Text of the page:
SM: We had some momentum going on prior to South by Southwest. It was the perfect grounds to get people with common interests together. For us, it was the perfect storm. It was magical. It was a really great experience. SxSW is a great place when apps make it shine.
BP: When you got your first seed funding, this was before SxSW. How did you get to dealflow? How did the process even happen?
SM: Before the hackathon started, I tapped this guy I knew was an investor and I told him that I was going solve the group communications problem. That guy was Charlie O’Donnell. The night of the Hackathon, Ron Conway was walking through the halls—I was just giving demos left and right. From there, we met up with Charlie and he introduced us to a couple of investors and I think having the product was the magical key.
BP: Ron Conway was basically your conduit to the West Coast.
JH: Ron is the don. He’s an incredible investor. He and a group of investors invest in inflection points, which is where companies are pinged and they figure out if they need to get more capital, sell their company or hire critical people. Ron is a philanthropist at heart. All I’ve seen him do is help people. He also introduced us to Skype.
SM: As you get serious about raising capital, you need to be conscious about the West Coast. Having an ally out there is a great thing. GroupMe wouldn’t have happened without Ron.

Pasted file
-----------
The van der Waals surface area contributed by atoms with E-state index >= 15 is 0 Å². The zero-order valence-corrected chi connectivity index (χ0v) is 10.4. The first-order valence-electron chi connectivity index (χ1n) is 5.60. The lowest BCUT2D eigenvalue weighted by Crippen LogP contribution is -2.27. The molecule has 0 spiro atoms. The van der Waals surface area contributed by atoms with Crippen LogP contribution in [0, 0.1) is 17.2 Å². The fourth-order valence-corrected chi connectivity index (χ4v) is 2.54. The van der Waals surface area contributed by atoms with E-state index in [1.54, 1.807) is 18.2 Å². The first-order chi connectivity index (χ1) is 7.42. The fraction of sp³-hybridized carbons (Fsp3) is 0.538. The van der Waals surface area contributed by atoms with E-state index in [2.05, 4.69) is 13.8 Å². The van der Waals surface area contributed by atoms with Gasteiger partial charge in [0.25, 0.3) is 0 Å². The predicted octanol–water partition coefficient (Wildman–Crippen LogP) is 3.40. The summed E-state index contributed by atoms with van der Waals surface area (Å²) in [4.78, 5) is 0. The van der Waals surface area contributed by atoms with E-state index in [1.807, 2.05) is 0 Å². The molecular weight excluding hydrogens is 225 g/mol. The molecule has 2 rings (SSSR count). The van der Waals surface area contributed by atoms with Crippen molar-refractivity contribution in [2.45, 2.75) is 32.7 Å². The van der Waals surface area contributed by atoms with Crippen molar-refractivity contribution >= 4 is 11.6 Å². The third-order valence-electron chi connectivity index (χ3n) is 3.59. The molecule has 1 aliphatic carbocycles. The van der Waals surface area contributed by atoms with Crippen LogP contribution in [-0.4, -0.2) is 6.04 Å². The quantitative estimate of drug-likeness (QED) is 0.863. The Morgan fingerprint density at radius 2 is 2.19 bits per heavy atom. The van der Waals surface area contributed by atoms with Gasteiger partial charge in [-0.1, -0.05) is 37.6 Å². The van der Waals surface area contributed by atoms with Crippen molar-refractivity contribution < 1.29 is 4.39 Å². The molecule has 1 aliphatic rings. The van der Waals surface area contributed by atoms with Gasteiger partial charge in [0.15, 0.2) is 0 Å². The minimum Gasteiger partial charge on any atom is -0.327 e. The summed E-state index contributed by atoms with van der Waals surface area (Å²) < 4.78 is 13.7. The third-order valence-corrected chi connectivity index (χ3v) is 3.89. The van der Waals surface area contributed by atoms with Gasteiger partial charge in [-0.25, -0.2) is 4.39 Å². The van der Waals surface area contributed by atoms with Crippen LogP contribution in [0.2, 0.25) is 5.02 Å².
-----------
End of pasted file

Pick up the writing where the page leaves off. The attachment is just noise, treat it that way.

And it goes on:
BP: Let’s talk about your Skype acquisition. GroupMe was your baby. What was the conversation like?
SM: We had no intention of selling our company! The best thing about quality investors is that they’re not in it for the cash. They’re in it for the long haul and they want to see it be a big company. It was already a very natural process. We were talking to Skype as a commercial partner, but the talks went so well that it ended up becoming an acquisition.
BP: Okay, so here’s a different question. How do you find a good technical co-founder?
SM: You need to be able to inspire people. You need to want to work together. Inspiring people is important. There used to be a great divide between engineers, business development and media guys, but hackathons are a great way to bridge that gap.
JH: I feel like I am extraordinarily lucky. Steve’s tips are really cool. The other thing you should do is speak code. Just the basics. The most important thing aside from complementary skill sets is having a strong comfortability in questioning each other’s actions. Constant challenge, always questioning why it’s exciting about what it is you guys are going to do leads to better decisions and ultimately a better team.
BP: You were part of a startup before starting GroupMe. Did that help you run the company?
JH: They gave me direction and an idea of how they should be run.
SM: I joined Gilt when they were experiencing massive growth. You needed to use massive scaling techniques and I am very much of a believer that you always need to be learning.
BP: Are you guys Microsoft-owned or Skype-owned?
JH: We’re owned by both Microsfot and Skype, quite literally.
BP: Well, they’re both different cultures, how did you reconcile that?
SM: They saw how fast we work and they like that. They let us grow and retain our culture and product.
BP: What do you guys think of Yahoo’s acquisition of Tumblr?
JH: I think it’s a great thing for NYC, Tumblr and Yahoo. I think Tumblr is one of the pillars of the internet and it will go on to be a pillar of the internet.
BP: So what’s next for the future of GroupMe?
SM: We recently launched the group bill splitting feature. We really differentiate ourselves from messaging apps. The more we understand how our groups are used, the better we can solve problems that they face.